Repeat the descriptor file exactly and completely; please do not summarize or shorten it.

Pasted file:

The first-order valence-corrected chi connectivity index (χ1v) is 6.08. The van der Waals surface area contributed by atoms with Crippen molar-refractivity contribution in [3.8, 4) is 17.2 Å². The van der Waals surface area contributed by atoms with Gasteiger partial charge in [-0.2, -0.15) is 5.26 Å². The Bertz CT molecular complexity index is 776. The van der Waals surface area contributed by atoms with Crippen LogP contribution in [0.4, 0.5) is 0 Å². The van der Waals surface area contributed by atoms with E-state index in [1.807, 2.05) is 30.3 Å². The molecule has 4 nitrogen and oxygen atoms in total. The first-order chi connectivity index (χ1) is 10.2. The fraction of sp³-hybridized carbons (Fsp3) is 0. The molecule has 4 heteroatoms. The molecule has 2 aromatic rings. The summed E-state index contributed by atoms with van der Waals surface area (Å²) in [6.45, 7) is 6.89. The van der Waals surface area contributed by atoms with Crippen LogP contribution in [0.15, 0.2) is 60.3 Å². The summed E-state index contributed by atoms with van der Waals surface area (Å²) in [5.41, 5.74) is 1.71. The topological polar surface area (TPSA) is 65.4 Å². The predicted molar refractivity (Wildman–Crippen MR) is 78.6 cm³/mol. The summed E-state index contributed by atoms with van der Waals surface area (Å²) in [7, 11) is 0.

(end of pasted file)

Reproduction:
The first-order valence-corrected chi connectivity index (χ1v) is 6.08. The van der Waals surface area contributed by atoms with Crippen molar-refractivity contribution in [3.8, 4) is 17.2 Å². The van der Waals surface area contributed by atoms with Gasteiger partial charge in [-0.2, -0.15) is 5.26 Å². The Bertz CT molecular complexity index is 776. The van der Waals surface area contributed by atoms with Crippen LogP contribution in [0.4, 0.5) is 0 Å². The van der Waals surface area contributed by atoms with E-state index in [1.807, 2.05) is 30.3 Å². The molecule has 4 nitrogen and oxygen atoms in total. The first-order chi connectivity index (χ1) is 10.2. The fraction of sp³-hybridized carbons (Fsp3) is 0. The molecule has 4 heteroatoms. The molecule has 2 aromatic rings. The summed E-state index contributed by atoms with van der Waals surface area (Å²) in [6.45, 7) is 6.89. The van der Waals surface area contributed by atoms with Crippen LogP contribution in [0.15, 0.2) is 60.3 Å². The summed E-state index contributed by atoms with van der Waals surface area (Å²) in [5.41, 5.74) is 1.71. The topological polar surface area (TPSA) is 65.4 Å². The predicted molar refractivity (Wildman–Crippen MR) is 78.6 cm³/mol. The summed E-state index contributed by atoms with van der Waals surface area (Å²) in [7, 11) is 0.